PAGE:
In a brief filed Tuesday, Dane County District Attorney Ismael Ozanne says a judge properly blocked publication of the budget repair bill. On Friday, Judge Maryann Sumi issued a temporary restraining order against the publication of the law.More >>
A representative from the state Department of Justice turned in a request to appeal a Dane County judge's block to the budget repair bill. The DOJ must win permission from an appeals court before it can challenge the ruling.More >>
In a stirring, swift decision, Dane County judge Maryann Sumi stopped Governor Walker's controversial budget repair bill in its tracks, issuing a temporary restraining order and stating Wisconsin's open meetings law was probably violated when a legislative conference committee rushed the bill through to the state Senate.More >>
A Dane County judge refused to temporarily stop a controversial collective bargaining law, but agreed to revisit the possibility of halting it.More >>
MADISON (WKOW) -- The Court of Appeals says the Supreme Court should hear the budget repair bill case.
On Thursday, the 4th District Appeals court announced they will not rule on the temporary restraining order for the budget repair bill, and deferred it to the Wisconsin Supreme Court.
A majority of the seven-member Supreme Court must agree to take it or it would remain in the appeals court.
A Dane County judge issued an order last week preventing Secretary of State Doug La Follette from publishing the law, saying Republicans violated the state open meetings law when passing it.
But Attorney General J.B. Van Hollen asked for an appeal, arguing the judge lacked the authority to block La Follette's publishing, and was intruding on the separation of powers between branches of government by halting the controversial bill's progress.
The bill eliminates most collective bargaining by public employees.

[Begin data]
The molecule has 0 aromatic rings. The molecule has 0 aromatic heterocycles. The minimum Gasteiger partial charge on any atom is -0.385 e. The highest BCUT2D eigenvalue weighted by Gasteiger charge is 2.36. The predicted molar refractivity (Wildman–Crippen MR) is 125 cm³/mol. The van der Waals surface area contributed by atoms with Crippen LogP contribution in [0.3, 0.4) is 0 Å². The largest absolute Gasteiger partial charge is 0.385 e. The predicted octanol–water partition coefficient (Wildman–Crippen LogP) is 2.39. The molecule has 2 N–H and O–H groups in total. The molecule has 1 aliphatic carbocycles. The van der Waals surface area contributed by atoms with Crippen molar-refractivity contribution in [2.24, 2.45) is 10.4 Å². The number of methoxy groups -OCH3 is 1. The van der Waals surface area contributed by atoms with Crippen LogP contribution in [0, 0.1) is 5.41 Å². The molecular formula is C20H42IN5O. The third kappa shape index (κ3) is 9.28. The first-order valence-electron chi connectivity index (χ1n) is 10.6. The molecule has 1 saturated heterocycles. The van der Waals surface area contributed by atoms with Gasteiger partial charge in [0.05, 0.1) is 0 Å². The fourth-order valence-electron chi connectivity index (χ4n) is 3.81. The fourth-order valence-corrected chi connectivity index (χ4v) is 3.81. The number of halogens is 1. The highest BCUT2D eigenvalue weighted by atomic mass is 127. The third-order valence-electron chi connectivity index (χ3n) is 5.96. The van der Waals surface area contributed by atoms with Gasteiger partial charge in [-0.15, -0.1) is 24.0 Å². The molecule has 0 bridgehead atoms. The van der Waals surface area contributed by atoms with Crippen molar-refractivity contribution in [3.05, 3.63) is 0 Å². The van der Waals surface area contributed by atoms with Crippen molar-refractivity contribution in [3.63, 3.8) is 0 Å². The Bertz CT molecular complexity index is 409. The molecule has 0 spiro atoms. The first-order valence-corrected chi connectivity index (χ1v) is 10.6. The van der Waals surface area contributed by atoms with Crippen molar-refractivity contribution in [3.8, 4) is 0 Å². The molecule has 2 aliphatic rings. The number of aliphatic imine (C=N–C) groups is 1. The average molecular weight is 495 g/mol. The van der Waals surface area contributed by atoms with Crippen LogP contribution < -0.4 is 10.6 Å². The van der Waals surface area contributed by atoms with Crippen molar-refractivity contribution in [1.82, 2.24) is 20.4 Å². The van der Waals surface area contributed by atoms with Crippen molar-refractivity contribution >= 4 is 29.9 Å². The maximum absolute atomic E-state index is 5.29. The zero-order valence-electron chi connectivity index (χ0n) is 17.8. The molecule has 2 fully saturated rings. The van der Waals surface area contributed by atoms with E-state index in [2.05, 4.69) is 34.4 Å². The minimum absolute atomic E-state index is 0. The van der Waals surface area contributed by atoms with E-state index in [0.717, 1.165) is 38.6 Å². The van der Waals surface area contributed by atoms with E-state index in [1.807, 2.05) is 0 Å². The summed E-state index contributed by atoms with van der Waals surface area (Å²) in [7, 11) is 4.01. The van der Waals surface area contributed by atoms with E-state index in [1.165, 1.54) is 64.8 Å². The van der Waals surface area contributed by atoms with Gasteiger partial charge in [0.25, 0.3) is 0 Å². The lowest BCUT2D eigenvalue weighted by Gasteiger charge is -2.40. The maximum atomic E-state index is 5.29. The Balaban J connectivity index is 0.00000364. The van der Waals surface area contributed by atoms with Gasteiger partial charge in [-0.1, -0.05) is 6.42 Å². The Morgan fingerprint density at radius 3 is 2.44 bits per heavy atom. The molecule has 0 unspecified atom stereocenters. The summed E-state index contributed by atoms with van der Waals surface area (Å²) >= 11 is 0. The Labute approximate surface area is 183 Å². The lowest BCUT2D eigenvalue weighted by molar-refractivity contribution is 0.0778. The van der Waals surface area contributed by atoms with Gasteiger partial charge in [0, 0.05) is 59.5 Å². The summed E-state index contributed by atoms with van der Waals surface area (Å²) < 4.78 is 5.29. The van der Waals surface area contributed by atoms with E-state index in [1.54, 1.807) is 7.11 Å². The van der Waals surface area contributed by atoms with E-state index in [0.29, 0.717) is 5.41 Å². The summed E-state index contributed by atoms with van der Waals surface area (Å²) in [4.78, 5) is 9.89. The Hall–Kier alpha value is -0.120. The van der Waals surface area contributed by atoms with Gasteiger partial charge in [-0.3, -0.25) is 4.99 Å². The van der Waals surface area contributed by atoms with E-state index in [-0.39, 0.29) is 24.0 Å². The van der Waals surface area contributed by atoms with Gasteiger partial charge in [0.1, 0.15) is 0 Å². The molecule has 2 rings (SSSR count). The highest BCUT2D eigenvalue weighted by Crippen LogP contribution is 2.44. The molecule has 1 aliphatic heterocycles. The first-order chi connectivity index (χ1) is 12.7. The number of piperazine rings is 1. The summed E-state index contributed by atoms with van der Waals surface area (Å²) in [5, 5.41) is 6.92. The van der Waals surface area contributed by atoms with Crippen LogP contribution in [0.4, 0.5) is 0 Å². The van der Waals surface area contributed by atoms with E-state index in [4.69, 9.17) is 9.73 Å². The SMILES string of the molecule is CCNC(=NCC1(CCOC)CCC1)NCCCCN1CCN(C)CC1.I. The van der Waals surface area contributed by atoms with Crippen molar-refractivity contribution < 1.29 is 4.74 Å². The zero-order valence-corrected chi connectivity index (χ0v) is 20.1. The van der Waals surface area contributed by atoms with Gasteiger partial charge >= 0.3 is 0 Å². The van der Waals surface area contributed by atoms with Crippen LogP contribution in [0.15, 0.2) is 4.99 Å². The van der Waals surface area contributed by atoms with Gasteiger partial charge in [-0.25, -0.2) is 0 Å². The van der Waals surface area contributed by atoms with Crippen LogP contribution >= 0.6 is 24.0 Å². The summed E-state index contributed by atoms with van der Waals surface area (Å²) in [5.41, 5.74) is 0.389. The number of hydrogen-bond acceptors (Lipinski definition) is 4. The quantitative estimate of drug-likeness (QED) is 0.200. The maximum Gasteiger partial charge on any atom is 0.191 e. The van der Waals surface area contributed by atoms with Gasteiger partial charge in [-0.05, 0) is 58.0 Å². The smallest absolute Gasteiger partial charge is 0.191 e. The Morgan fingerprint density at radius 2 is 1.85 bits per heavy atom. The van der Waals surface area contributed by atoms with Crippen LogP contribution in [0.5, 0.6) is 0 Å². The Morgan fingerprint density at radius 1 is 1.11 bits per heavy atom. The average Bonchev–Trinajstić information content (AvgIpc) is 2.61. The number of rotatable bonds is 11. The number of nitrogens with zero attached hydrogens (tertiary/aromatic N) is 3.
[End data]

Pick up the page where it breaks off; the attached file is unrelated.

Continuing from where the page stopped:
If the supreme court justices accept and decide the case quickly, it would magnify Justice David Prosser's vote, since he's up for reelection in less than two weeks.
Prosser told the Associated Press he will not recuse himself from this vote.
"We are confronted by the remarkable political specter of a justice standing for reelection, voting on an immensely controversial matter that could be days before, or on the day of the election," said UW-Madison political science professor Howard Scheweber.
But Scheweber told WKOW27 News even if the court accepts the case, they could ask for additional legal briefs, with the court's timetable for decision completely up to the justices.
Scheweber said the case's sweeping and important legal issues make a compelling argument for the court to accept and decide the case.
"It appears to us that the central question," wrote the three-judge appeal panel, "is whether the Open Meeting Law's express reliance on and reference to (article of the Wisconsin constitution)...means that the statute should be interpreted a protecting a constitutional interest."
"If the Open Meetings Law is not viewed as protecting a constitutional right...that a court would have no authority to void an act based upon an alleged violation."
Prosser, a former republican lawmaker, and his April opponent, assistant attorney general JoAnne Kloppenburg have both said they've formed no opinion on the case.
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